Your divorce agreement is between you and your ex. You are bound by any court orders. However, do not assume that what you decide as you end your marriage lays out a mandate for all other parties involved.
The first time that divorce crosses your mind, you feel a bit shocked. Maybe you grew up thinking that divorce should never be the answer. Maybe you don't know anyone personally who ended their marriage. You feel like you're nearly alone just to consider the option.
There are many reasons to consider adopting a child. Perhaps you and your spouse cannot have kids naturally. Maybe you want a child but you don't want to go through the physical difficulty of pregnancy. Perhaps you're a step-parent and you're thinking of adopting your spouse's child from a previous relationship.
People often set themselves firmly against using a prenup on the grounds that it just feels too cynical. They're in love. They never plan to get divorced. They don't want to think about that.
Thinking about adopting a child? Maybe this is your first child, the start of your family, or an addition to an already growing family.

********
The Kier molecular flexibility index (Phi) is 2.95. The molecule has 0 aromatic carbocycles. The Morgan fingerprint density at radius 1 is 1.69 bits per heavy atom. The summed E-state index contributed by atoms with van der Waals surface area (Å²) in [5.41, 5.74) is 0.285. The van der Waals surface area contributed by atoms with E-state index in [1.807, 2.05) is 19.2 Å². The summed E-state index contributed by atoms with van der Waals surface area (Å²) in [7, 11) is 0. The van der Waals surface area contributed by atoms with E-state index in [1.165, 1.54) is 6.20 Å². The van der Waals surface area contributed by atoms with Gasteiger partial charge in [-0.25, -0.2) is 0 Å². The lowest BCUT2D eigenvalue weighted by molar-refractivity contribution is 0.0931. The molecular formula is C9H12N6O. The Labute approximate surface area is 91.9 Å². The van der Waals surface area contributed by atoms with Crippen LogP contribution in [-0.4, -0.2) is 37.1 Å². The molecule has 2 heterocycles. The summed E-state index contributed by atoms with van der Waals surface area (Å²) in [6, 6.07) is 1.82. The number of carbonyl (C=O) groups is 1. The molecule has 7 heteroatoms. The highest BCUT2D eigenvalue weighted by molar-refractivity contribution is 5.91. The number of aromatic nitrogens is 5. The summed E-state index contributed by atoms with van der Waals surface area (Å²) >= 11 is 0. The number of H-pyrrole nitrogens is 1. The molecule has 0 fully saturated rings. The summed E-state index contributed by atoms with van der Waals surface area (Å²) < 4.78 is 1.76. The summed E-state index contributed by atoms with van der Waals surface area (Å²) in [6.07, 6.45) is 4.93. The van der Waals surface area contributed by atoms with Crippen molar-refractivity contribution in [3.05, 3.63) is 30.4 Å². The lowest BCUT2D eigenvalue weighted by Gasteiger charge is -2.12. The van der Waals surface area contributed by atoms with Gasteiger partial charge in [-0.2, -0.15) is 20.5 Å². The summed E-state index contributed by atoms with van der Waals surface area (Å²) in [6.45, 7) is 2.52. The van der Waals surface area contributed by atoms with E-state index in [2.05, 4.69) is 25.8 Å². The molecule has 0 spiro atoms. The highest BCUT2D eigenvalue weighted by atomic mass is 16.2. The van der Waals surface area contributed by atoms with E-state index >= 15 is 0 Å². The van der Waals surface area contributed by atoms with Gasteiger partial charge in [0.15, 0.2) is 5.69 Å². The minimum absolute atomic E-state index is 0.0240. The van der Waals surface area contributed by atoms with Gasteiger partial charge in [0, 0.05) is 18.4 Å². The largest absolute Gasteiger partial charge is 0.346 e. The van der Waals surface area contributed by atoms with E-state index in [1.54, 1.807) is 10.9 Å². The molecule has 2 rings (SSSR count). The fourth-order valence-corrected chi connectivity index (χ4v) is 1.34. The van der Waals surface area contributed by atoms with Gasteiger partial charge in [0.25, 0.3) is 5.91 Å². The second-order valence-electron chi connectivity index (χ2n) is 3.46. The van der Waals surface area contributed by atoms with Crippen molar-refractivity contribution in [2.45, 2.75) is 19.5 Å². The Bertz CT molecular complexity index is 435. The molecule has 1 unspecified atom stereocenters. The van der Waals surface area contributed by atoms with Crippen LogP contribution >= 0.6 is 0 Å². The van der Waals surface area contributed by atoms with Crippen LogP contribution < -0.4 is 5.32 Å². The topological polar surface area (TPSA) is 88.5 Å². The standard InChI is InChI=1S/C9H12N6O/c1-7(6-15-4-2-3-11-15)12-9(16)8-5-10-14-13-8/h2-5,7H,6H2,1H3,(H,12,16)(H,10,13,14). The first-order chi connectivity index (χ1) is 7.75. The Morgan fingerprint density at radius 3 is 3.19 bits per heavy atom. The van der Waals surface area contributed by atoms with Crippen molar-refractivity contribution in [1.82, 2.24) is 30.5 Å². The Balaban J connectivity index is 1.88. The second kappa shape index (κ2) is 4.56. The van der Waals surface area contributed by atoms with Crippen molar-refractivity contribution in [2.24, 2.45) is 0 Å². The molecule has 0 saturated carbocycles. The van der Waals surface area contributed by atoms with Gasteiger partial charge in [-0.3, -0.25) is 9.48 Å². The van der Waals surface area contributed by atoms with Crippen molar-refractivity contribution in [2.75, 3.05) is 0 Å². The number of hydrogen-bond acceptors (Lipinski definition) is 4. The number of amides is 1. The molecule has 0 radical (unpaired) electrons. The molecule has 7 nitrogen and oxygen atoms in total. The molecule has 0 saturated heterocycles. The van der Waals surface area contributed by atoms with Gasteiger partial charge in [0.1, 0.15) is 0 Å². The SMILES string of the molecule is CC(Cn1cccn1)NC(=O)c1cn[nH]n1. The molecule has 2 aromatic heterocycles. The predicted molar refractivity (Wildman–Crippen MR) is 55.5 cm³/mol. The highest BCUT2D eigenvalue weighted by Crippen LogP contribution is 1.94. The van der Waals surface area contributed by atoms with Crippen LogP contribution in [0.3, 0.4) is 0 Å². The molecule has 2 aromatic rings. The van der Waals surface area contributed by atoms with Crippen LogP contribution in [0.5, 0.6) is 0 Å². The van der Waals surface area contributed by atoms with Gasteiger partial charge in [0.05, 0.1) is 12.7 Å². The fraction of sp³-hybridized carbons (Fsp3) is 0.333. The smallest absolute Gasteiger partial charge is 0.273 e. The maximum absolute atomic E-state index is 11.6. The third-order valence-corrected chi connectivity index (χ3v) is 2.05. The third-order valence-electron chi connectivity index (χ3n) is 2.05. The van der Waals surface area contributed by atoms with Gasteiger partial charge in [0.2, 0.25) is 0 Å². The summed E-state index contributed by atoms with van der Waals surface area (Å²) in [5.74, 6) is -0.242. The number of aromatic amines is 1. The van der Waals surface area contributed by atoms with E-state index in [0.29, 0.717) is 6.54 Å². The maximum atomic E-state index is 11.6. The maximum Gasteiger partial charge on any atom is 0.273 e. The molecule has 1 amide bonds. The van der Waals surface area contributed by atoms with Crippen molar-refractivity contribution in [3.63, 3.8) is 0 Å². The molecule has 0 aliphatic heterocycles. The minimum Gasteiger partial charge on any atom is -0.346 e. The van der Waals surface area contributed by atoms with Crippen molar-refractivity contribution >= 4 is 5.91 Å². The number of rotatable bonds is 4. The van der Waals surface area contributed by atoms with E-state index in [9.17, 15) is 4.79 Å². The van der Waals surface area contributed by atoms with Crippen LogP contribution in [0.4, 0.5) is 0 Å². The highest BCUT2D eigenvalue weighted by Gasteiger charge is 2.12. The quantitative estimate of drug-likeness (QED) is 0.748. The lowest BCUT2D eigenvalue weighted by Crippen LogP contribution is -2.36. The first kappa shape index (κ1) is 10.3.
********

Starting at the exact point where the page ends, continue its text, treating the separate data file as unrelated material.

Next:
Divorce does not have to take you by surprise. In many cases, you can see the red flags from a mile away. You have been dealing with these issues in your marriage all along. They finally got to the point that they caused you to split up. That doesn't mean they're new.
Prenuptial agreements, as the name implies, happen before you get married. In fact, that's one of the key points when you draft one: It has to happen long enough before the wedding that it doesn't look like either party signed it in a rush or under duress.
Adopting a child is an incredibly large step in your life, something that is going to change your life forever. You'll learn a lot along the way.
Divorce rates have been dropping, studies have found. Millennials just do not split up as much as older generations. The rate has fallen off by close to 18 percent in recent years.
Your child custody and child support arrangements are not set in stone. In fact, if you, your child or your spouse has experienced a significant change in circumstances, an Indiana family law court may agree to modify your court orders to reflect your current situation and needs.